The first standardised railway carriage design built by British Railways, the Mark 1 coach introduced in 1951 could be found across Britain's railway network and continued to be produced until 1963, and even later in the form of multiple units and non-passenger stock. Along with being widely deployed, Mk1 coaches were built in various places including Derby, Doncaster, Eastleigh, Swindon, Wolverton and York.
Most Mk1 coaches had 63ft 5in long underframes with 64ft 6in long bodies, although some were built shorter to be used on tighter curves where large overhangs would otherwise have prohibited running. In 1977 a reduction in the number of fatalities on British railways since 1955 was attributed to the introduction of the Mk1 coaches due to their steel build, strong underframe, and buckeye couplings making them far safer in the event of an accident.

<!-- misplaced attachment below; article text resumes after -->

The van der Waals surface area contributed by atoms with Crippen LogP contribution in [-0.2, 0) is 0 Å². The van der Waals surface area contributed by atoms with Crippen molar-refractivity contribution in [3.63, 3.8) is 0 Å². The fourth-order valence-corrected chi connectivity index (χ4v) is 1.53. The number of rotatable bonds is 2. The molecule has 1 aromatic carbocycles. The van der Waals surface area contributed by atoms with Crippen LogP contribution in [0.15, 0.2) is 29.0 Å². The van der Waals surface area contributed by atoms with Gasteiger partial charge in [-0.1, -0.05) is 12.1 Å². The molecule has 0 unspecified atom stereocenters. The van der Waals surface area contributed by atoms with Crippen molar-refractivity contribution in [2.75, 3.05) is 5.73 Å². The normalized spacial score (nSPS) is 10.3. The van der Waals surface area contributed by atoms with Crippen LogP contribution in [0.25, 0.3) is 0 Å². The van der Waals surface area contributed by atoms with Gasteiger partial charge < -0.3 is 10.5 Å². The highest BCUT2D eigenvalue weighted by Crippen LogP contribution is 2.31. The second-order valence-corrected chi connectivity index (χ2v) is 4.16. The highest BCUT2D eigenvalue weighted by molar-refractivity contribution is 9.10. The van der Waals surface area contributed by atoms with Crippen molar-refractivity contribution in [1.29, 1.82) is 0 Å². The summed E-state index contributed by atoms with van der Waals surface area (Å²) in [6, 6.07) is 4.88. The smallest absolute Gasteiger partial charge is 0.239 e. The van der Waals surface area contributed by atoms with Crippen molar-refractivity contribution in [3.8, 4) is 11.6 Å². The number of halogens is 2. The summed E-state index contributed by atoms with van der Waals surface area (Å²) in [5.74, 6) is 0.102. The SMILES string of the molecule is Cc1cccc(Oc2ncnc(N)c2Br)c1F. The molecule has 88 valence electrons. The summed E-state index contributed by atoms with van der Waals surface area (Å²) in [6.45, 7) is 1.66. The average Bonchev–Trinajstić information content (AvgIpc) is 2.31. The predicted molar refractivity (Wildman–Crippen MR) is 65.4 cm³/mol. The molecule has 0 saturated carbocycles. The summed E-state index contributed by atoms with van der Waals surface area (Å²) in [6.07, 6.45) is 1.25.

Mk1 coaches started to be withdrawn from widescale service in the 1990s, although in some regions, particularly in the south, Mk1 base multiple units continued to be used well into the 2000s. Network rail continue to use modified Mk1 coaches for various departmental duties and rail tour operators continue to use Mk1 coaches on specially organised services.
The Mk1 BCK is a Mk1 Brake Composite Corridor coach meaning seating is split into compartments connected by a corridor on one side. The coach provided both first- and second-class compartments. Along with passenger seating this coach also houses a compartment containing equipment used to help brake the train.